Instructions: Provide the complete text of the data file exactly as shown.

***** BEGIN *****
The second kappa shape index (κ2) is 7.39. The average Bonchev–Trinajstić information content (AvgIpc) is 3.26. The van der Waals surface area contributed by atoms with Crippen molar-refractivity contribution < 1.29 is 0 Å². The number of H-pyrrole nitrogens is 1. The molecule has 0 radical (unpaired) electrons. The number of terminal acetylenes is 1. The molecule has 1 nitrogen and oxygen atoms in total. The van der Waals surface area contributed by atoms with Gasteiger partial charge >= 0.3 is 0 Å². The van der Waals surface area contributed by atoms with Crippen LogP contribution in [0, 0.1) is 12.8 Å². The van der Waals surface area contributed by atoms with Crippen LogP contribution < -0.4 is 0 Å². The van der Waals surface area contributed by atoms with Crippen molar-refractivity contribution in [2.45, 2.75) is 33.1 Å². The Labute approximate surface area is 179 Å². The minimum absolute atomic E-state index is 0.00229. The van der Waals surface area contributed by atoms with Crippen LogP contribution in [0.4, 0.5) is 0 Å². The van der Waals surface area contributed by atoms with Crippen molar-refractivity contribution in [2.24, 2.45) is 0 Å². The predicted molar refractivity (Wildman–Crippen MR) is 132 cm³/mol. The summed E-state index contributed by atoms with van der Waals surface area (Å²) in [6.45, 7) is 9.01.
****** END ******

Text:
The second kappa shape index (κ2) is 7.39. The average Bonchev–Trinajstić information content (AvgIpc) is 3.26. The van der Waals surface area contributed by atoms with Crippen molar-refractivity contribution < 1.29 is 0 Å². The number of H-pyrrole nitrogens is 1. The molecule has 0 radical (unpaired) electrons. The number of terminal acetylenes is 1. The molecule has 1 nitrogen and oxygen atoms in total. The van der Waals surface area contributed by atoms with Gasteiger partial charge >= 0.3 is 0 Å². The van der Waals surface area contributed by atoms with Crippen LogP contribution in [0, 0.1) is 12.8 Å². The van der Waals surface area contributed by atoms with Crippen LogP contribution < -0.4 is 0 Å². The van der Waals surface area contributed by atoms with Crippen molar-refractivity contribution in [2.45, 2.75) is 33.1 Å². The Labute approximate surface area is 179 Å². The minimum absolute atomic E-state index is 0.00229. The van der Waals surface area contributed by atoms with Crippen LogP contribution in [0.4, 0.5) is 0 Å². The van der Waals surface area contributed by atoms with Crippen molar-refractivity contribution in [2.24, 2.45) is 0 Å². The predicted molar refractivity (Wildman–Crippen MR) is 132 cm³/mol. The summed E-state index contributed by atoms with van der Waals surface area (Å²) in [6.45, 7) is 9.01.